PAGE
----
Tennessee bill would allow use of deadly force for a property crime

state capitol
Posted at 3:21 PM, Nov 19, 2020
and last updated 2020-11-20 08:45:39-05

NASHVILLE, Tenn. (WTVF) — The law in Tennessee is clear: You can use deadly force only in self-defense if you fear for your life or someone else's, but, what if you could shoot someone who stole from you?

For now -- that would be a felony. But a new bill expands the uses of deadly force.

"I think the last year has raised a lot of questions in Tennessee about whether you can use force or deadly force," said John Harris, executive director of the Tennessee Firearms Association.

Harris said the thinks the destructive demonstrations and looting at the Davidson County Courthouse and the businesses along Lower Broadway this past May raised some concerns.

Now State Representative Jay Reedy has filed a bill that would allow a person to use deadly force to protect their property.

Harris said with police occupied elsewhere, store owners, for instance, under current law could not use lethal force to stop looting, and people are tired of it.

"The question is does the criminal just laugh at them and keep stealing stuff? At some point, juries will say you have the right to defend it and I don't care what the law says," Harris said.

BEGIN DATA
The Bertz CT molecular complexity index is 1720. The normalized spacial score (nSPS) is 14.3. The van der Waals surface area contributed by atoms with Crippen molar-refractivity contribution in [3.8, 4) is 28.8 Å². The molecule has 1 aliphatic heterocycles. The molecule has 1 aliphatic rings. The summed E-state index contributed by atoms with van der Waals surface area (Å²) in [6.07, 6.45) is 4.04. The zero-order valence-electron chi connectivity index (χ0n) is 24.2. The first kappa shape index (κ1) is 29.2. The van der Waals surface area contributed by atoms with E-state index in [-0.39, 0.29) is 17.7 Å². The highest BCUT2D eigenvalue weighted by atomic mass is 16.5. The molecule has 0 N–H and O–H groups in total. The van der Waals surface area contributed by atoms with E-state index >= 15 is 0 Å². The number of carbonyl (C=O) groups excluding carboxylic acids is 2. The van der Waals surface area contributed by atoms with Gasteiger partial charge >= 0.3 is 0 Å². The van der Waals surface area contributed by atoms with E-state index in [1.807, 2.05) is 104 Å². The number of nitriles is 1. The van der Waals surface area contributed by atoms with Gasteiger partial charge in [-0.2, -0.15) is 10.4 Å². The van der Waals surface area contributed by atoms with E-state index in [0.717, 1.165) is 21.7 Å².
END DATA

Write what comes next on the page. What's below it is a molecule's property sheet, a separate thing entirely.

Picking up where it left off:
The bill could address that frustration.

"The way it is written is very, very vague," said legal analyst Nick Leonardo.

He understands concerns over violent protests but he called the bill vigilante legislation.

Leonardo said it could allow a victim, when there is no personal threat, to shoot a theft suspect in the back as he runs from the scene.

"To be able to just shoot someone because you thought they were taking your personal property is not where America is or we've been in the last hundred years," Leonardo said.

Representative Reedy concedes the bill, for now, is vague and he expects it to be tightened up. But he also said law-abiding citizens have a right to protect their businesses or hard-earned personal property.

House Bill 11 is now filed for consideration. If it passes the next legislative session it would take effect in July of 2021.